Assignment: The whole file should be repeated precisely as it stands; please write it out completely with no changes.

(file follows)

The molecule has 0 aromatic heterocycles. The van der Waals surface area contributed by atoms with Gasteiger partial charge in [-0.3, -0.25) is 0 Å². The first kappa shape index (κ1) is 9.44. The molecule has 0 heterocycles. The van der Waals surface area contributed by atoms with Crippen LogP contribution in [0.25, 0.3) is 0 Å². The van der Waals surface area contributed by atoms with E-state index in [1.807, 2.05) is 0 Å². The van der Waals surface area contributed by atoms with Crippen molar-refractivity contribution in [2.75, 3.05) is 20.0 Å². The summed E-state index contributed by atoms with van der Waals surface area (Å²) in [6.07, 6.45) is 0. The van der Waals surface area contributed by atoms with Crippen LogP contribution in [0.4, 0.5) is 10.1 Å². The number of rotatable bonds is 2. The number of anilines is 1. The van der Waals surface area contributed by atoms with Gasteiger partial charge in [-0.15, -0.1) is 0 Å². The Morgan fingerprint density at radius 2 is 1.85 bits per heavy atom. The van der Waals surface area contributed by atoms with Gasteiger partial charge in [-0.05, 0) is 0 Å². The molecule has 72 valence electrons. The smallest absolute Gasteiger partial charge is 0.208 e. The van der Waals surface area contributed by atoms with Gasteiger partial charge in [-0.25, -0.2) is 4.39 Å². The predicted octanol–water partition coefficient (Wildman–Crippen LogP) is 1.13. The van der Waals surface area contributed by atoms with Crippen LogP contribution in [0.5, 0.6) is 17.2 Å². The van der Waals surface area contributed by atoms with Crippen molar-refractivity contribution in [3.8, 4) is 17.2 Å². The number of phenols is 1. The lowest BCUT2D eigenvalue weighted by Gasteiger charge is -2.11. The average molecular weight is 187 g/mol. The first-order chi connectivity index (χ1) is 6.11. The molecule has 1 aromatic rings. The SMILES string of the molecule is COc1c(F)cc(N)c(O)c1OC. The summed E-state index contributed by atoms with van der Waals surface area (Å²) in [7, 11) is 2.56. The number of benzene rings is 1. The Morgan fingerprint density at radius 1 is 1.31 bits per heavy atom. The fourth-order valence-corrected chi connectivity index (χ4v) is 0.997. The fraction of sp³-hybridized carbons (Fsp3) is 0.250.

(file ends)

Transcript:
The molecule has 0 aromatic heterocycles. The van der Waals surface area contributed by atoms with Gasteiger partial charge in [-0.3, -0.25) is 0 Å². The first kappa shape index (κ1) is 9.44. The molecule has 0 heterocycles. The van der Waals surface area contributed by atoms with Crippen LogP contribution in [0.25, 0.3) is 0 Å². The van der Waals surface area contributed by atoms with E-state index in [1.807, 2.05) is 0 Å². The van der Waals surface area contributed by atoms with Crippen molar-refractivity contribution in [2.75, 3.05) is 20.0 Å². The summed E-state index contributed by atoms with van der Waals surface area (Å²) in [6.07, 6.45) is 0. The van der Waals surface area contributed by atoms with Crippen LogP contribution in [0.4, 0.5) is 10.1 Å². The number of rotatable bonds is 2. The number of anilines is 1. The van der Waals surface area contributed by atoms with Gasteiger partial charge in [-0.15, -0.1) is 0 Å². The Morgan fingerprint density at radius 2 is 1.85 bits per heavy atom. The van der Waals surface area contributed by atoms with Gasteiger partial charge in [-0.05, 0) is 0 Å². The molecule has 72 valence electrons. The smallest absolute Gasteiger partial charge is 0.208 e. The van der Waals surface area contributed by atoms with Gasteiger partial charge in [-0.25, -0.2) is 4.39 Å². The predicted octanol–water partition coefficient (Wildman–Crippen LogP) is 1.13. The van der Waals surface area contributed by atoms with Crippen LogP contribution in [0.5, 0.6) is 17.2 Å². The van der Waals surface area contributed by atoms with Crippen molar-refractivity contribution in [3.8, 4) is 17.2 Å². The number of phenols is 1. The lowest BCUT2D eigenvalue weighted by Gasteiger charge is -2.11. The average molecular weight is 187 g/mol. The first-order chi connectivity index (χ1) is 6.11. The molecule has 1 aromatic rings. The SMILES string of the molecule is COc1c(F)cc(N)c(O)c1OC. The summed E-state index contributed by atoms with van der Waals surface area (Å²) in [7, 11) is 2.56. The number of benzene rings is 1. The Morgan fingerprint density at radius 1 is 1.31 bits per heavy atom. The fourth-order valence-corrected chi connectivity index (χ4v) is 0.997. The fraction of sp³-hybridized carbons (Fsp3) is 0.250.